Rent Shop Volunteer Join

Q. Who is Mr. Smarty Plants?

A: There are those who suspect Wildflower Center volunteers are the culpable and capable culprits. Yet, others think staff members play some, albeit small, role. You can torture us with your plant questions, but we will never reveal the Green Guru's secret identity.

Help us grow by giving to the Plant Database Fund or by becoming a member

Did you know you can access the Native Plant Information Network with your web-enabled smartphone?

Share

Ask Mr. Smarty Plants

Ask Mr. Smarty Plants is a free service provided by the staff and volunteers at the Lady Bird Johnson Wildflower Center.

Search Smarty Plants
See a list of all Smarty Plants questions

Please forgive us, but Mr. Smarty Plants has been overwhelmed by a flood of mail and must take a break for awhile to catch up. We hope to be accepting new questions again soon. Thank you!

Need help with plant identification, visit the plant identification page.

 
rate this answer
11 ratings

Tuesday - April 22, 2008

From: Paisley, FL
Region: Southeast
Topic: Shrubs
Title: Identification of shrub with red berries in Florida
Answered by: Nan Hampton

QUESTION:

I purchased a plant/shrub at a yard sale in central Fl. They told me it was a native plant. It looks like a holly with the red berries but the leaves are not like a holly. They were all over the yard so I am not for sure if they were started by clipping or by the berries. The gentleman that lived there had passed away, but his son-in-law said he had heard them refer to it as a "china berry". My question is it poisonous to animals or humans. Thanks

ANSWER:

From your description of the shrub that you bought, it doesn't sound like what I know as chinaberry (Melia azederach). Chinaberry is an invasive, non-native tree introduced from Asia. It is listed as poisonous in the Texas Toxic Plant database, especially the yellow berries.

The chinaberry, however, doesn't fit the description of the shrub/tree you bought. Here are a few native Florida shrubs/trees with red berries that might be your shrub. If you find your shrub below, you can check the following links to see if it is poisonous: Texas Toxic Plants, Cornell University Poisonous Plants Informational Database, Poisonous Plants of the Southern United States and Poisonous Plants of North Carolina. If you don't find your shrub among those listed below, please send us a photo and we will do our best to identify it. For information on sending photos, please visit the Ask Mr. Smarty Plants page and read the instructions in the lower right corner under "Plant Identification".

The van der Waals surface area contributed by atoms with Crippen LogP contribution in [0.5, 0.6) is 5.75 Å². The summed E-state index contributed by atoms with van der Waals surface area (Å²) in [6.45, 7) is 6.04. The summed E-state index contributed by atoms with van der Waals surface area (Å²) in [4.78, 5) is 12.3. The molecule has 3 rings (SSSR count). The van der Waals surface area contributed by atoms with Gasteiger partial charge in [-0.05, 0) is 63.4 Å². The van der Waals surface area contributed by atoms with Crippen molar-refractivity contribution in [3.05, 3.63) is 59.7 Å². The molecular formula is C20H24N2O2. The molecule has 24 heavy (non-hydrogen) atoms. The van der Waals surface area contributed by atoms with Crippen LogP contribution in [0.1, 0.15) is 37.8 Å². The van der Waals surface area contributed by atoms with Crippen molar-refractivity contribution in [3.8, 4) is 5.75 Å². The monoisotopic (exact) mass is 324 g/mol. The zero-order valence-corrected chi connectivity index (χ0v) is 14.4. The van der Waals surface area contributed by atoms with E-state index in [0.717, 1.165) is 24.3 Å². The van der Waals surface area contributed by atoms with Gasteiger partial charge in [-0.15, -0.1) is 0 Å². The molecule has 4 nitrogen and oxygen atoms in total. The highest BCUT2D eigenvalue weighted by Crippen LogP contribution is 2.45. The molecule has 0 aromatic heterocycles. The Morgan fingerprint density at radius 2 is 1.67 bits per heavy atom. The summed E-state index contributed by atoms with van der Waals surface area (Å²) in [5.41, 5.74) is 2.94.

Ilex ambigua (Carolina holly)

Ilex cassine (dahoon), click here for a photo and more information.

Ilex decidua (possumhaw)

Ilex myrtifolia (myrtle dahoon)

Ilex verticillata (common winterberry)

Ilex vomitoria (yaupon)

Amelanchier arborea (common serviceberry), click here for photos and more information.

Photinia pyrifolia (red chokeberry)

Crataegus crus-galli (cockspur hawthorn), click here for photos and more information.

Crataegus marshallii (parsley hawthorn)

Crataegus phaenopyrum (Washington hawthorn)

Crataegus spathulata (littlehip hawthorn), click here for a photo and more information.

Crataegus viridis (green hawthorn)

Rhus aromatica (fragrant sumac)

Cornus florida (flowering dogwood)

Frangula caroliniana (Carolina buckthorn)


Ilex ambigua

Ilex decidua

Ilex myrtifolia

Ilex verticillata

Ilex vomitoria

Photinia pyrifolia

Crataegus marshallii

Crataegus phaenopyrum

Crataegus viridis

Rhus aromatica

Cornus florida

Frangula caroliniana

 

 

 

More Shrubs Questions

Low-Maintenance Hedge for Massachusetts
February 17, 2014 - I want to put in a native low-maintenance hedge in a sunny spot with plants that can take dry soil. I would like the plants to grow to less than 4 feet wide. It can be an informal hedge, but I don't ...
view the full question and answer

Limp leaves on Texas purple sage in Magnolia TX
July 22, 2010 - Recently planted Texas purple sage, some of it looks healthy and has new blooms, but a few of the plants have limp leaves and are thin at the bottom. I read the article on cotton root rot, but am not ...
view the full question and answer

Shade tolerant plants for erosion from Austin
May 03, 2014 - I live in Austin and my house backs up to Shoal Creek. I am looking for a native creeping vine or something that will grow on the shaded bank to help prevent erosion. It should be able to tolerate the...
view the full question and answer

Dwarf, Evergreen Shrub Suggestions for Staten Island
August 14, 2013 - I had two rows of bushes in the front of my house. The back row of bushes is what is commonly known as a hedge. Unfortunately due to Sandy I lost the front row of bushes. Please help me, I am in conta...
view the full question and answer

Non-native Lorapetalum chinense from Driftwood TX
March 16, 2012 - In a previous response you said that it would not be wise to plant any trees with the word Chinese in it. Does this apply to Lorapetalum (Chinese Fringe Flower)? I would like to use this plant as a ...
view the full question and answer

Support the Wildflower Center by Donating Online or Becoming a Member today.